Rose has been a carer to her husband Peter for 12 years. Peter has vascular dementia with cognitive impairment and has been gradually declining over the years.  Although Rose no longer lives with Peter, she lives very close by and is his main carer.

Before lockdown was brought in, Rose would go out with Peter five days a week. They would often go out for lunch or take day trips to local National Trust properties. They’d also go food shopping together and Rose would help Peter with paying at the tills.

Rose was also very heavily involved in a local charity, which she set up, which helped people go on day trips together and reduced isolation. This used to take them across Dorset and further afield, with Peter often accompanying her on the trips. Unfortunately, due to ill health of various people in the organisation and the onslaught of lockdown, this charity has recently been disbanded.

The effects lockdown has had on Rose and Peter

Lockdown has been an increasingly hard time for both Rose and Peter. Peter has really struggled to understand the severity of the situation and has been going out when he should be shielding. It’s a big worry for Rose as she has her own health concerns and is also supposed to be shielding.

Lockdown has also meant that Peter’s paid carers have stopped coming to the house as they are self-isolating. They would usually help him with his foot care, keeping on top of the vacuuming and make him sandwiches.

Thankfully Age UK have worked with Rose and Peter to do their food shopping although Rose is concerned that Peter isn’t eating cooked meals as he would have done prior to lockdown. Peter also isn’t able to attend the things that give him pleasure, such as the Singing for the Brain and day trips.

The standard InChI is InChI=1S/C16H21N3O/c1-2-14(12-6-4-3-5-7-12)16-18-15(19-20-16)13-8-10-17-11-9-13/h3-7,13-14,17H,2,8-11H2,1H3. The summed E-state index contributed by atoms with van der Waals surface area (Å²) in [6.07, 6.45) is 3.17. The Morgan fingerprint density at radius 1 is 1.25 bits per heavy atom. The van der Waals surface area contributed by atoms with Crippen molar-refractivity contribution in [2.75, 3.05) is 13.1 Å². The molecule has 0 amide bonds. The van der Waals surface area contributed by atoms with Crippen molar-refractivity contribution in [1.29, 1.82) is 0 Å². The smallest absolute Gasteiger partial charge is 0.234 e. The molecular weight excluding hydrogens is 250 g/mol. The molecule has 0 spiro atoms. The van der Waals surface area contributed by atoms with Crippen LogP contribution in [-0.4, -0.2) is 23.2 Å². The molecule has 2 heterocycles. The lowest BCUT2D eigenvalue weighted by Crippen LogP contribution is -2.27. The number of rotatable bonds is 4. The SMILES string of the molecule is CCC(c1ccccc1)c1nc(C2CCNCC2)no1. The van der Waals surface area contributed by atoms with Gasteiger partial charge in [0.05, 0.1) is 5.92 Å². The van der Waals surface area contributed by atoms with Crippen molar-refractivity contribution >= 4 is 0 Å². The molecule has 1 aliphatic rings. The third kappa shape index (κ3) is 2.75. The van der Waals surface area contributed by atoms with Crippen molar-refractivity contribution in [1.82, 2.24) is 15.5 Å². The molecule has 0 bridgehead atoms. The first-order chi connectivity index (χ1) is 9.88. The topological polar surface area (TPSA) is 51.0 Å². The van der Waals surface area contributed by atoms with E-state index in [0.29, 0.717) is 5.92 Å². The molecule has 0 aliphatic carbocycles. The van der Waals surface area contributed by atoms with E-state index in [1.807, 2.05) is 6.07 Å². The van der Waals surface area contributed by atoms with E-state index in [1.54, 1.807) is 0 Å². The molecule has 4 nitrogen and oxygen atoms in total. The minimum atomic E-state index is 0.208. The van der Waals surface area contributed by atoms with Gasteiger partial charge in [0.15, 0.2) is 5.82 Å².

How caring makes Rose feel

Rose has been a carer for a long time now. At the start of caring, she found going on courses run by the NHS on dementia helped her to gain a greater understanding of his condition and how it affects people. These courses were really beneficial.

Rather than focussing on what Peter can’t do, Rose has a mantra of accentuating the positive and eliminating the negative. She tries to focus on what Peter can still do and will help him focus on his hobbies of gardening and classic cars.

Caring hasn’t been an easy role for sure though, Rose’s mental health has been impacted and she has suffered with depression and anxiety as a result. Describing how their relationship has changed Rose comments:

The person you married and loved is not that person anymore, but it’s not their fault.

A top tip from Rose

Is to sort out lasting power of attorney early on. Rose and Peter did this early on via Age UK. This has helped Rose massively with her caring role as has enabled her to be able to speak to Peter’s GP about his condition and be fully consulted along the way.